Elk, Brucellosis And Cattle In Southwestern Montana
By angelamontana

Posted: September 10, 2013

Months after the end of Montana’s 2012 hunting season, nine licensed hunters on a public late-hunt roster were offered the opportunity to harvest elk from private lands in southwestern Montana. Over the course of about three weeks in March, the hunters took eight antlerless elk from the Paradise Valley.

The hunt marked the first time this type of recommendation was set into play. And it’s perhaps the most controversial suggestion crafted by a group that worked for six months to agree on ways to manage the risk of the transmission of brucellosis from wild elk to domestic cattle in areas north of Yellowstone National Park.

Some 30,000 southwestern Montana elk spend parts of their lives on private lands there where ranchers work to make a living pasturing cattle in country designated as a “brucellosis surveillance area”. The 6,700 square-mile area charted 90,440 hunter days afield last year. Few areas are more popular among Montana elk hunters.

In part, the hunters were called in March to get a herd of 500 elk to move on, or to disperse, far away from livestock concentrated in winter-feeding pastures.

In previous weeks, in places where elk and cattle were “commingling,” FWP found success in putting other working group recommendations into action, including the employment of riders on horseback to haze elk. FWP also gave kill permits to a landowner who ended up not needing to use them, helped to build fence, and authorized more hazing and another dispersal hunt to keep elk away from cattle.

Calling in the hunters week by week succeeded much like the 12-member working group grudgingly hoped it would.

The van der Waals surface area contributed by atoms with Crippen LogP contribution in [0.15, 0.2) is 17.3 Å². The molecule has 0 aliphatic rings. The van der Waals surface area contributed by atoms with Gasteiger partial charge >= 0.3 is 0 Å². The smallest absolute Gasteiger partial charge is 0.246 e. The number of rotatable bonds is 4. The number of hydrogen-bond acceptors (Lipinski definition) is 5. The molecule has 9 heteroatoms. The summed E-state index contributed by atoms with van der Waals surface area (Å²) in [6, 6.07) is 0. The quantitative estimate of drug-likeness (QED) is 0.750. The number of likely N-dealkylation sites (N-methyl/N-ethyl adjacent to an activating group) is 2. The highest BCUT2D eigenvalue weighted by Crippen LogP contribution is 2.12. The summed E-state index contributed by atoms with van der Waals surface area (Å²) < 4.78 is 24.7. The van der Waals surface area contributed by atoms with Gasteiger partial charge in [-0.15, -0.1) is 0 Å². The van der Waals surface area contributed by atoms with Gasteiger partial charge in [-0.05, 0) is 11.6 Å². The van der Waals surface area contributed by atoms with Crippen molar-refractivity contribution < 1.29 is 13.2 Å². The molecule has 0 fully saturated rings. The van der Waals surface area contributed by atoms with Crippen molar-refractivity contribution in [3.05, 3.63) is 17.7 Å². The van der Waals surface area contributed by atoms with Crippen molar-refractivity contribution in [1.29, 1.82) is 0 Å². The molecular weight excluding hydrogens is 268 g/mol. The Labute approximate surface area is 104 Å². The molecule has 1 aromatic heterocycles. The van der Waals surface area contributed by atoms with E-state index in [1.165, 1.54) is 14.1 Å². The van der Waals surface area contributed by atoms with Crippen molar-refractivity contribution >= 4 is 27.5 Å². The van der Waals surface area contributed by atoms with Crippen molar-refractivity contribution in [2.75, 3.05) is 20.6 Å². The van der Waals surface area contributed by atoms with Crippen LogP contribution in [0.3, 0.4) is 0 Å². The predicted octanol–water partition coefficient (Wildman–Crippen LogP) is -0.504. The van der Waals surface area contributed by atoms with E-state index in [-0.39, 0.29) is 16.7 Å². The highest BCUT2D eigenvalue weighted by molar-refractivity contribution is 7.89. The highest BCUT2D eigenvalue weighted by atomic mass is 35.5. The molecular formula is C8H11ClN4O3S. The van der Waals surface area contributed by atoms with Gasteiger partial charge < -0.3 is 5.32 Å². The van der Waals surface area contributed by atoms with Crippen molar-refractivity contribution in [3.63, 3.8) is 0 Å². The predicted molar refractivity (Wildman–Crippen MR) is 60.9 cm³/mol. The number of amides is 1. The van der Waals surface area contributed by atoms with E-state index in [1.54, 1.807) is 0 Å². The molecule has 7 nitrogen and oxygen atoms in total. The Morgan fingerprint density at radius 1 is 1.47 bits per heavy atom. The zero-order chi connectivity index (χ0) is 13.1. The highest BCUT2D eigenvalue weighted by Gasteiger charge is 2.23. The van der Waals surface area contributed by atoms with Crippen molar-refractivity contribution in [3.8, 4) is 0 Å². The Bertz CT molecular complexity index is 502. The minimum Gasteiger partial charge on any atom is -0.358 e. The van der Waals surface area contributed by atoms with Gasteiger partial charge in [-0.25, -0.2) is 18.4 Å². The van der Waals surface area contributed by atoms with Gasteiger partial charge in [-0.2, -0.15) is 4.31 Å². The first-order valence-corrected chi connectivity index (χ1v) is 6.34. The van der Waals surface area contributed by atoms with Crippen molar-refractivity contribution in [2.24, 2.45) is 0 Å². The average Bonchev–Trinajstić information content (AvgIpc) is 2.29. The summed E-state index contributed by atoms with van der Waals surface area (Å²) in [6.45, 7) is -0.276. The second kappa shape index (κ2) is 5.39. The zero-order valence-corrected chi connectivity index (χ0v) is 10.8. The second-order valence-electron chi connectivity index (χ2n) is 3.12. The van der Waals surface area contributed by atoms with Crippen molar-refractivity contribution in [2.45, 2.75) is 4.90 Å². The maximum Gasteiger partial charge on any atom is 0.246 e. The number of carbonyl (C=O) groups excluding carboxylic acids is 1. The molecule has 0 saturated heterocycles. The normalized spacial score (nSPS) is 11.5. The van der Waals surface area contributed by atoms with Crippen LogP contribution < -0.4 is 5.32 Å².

The elk moved on.

Brucellosis in domestic cattle is being effectively controlled and subdued with sound veterinary medicine based on a system of vaccination, quarantine, testing, and, when necessary, killing cattle exposed to brucellosis. The disease is caused by bacteria that targets pregnant cows and results in aborted young. Today, every state in the nation has the U.S. Department of Agriculture’s brucellosis “class free status” seal of approval for livestock. Montana was reinstated into the club in 2009, a few years after three cases of brucellosis exposure were tracked back to elk.

Hospital-like triage won’t pencil out for elk. First, no effective wildlife vaccine exists. Second, with or without a vaccine, think helicopters, fixed-wing airplanes, all-terrain vehicles, spotters, sharp-shooters, net guns, tranquillizing drugs, syringes, needles, autoclaves, radio collars, GPS, computers, blind corrals, holding pens, quarantine areas, feed by the megaton, and a landmass larger than Connecticut with seven mountain ranges, six substantial river drainages, and 30,000 elk to capture and test. It would be formidable at best.

FWP’s 21st century focus, then, is based on some very basic, Montana-made recommendations from the working group that spent about six months on building, tearing down and rebuilding brucellosis risk management recommendations.

The 2013-14 proposed work plan from the Elk Management Guidelines in Areas with Brucellosis Working Group was recently presented to the Montana Fish & Wildlife Commission. It continues the risk management course set in motion last winter and again calls for the oversight of local working groups, should any local folks want to lend a critical eye to proposed activities. None have yet, but creating local working groups is a high priority for FWP.

Key work plan efforts for 2014 include providing landowners resources for hazing and fencing to help keep elk away from livestock from January to June, the high-risk months for transmitting the bacteria. It also sanctions limited, strategic and surgical late season dispersal hunts and landowner kill permits when events demand.

Make no mistake, FWP has significant skin in the game on lands where the specter of brucellosis hasn’t given in. When considering all the twisted plot lines of brucellosis, FWP’s work is tied to keeping southwestern Montana elk robust and welcome on private land habitats, and to helping the livestock industry remain strong, because each is vital to our culture and economy.

(Report by By M. Jeff Hagener, Director FWP; Cover photo: flickr.com)

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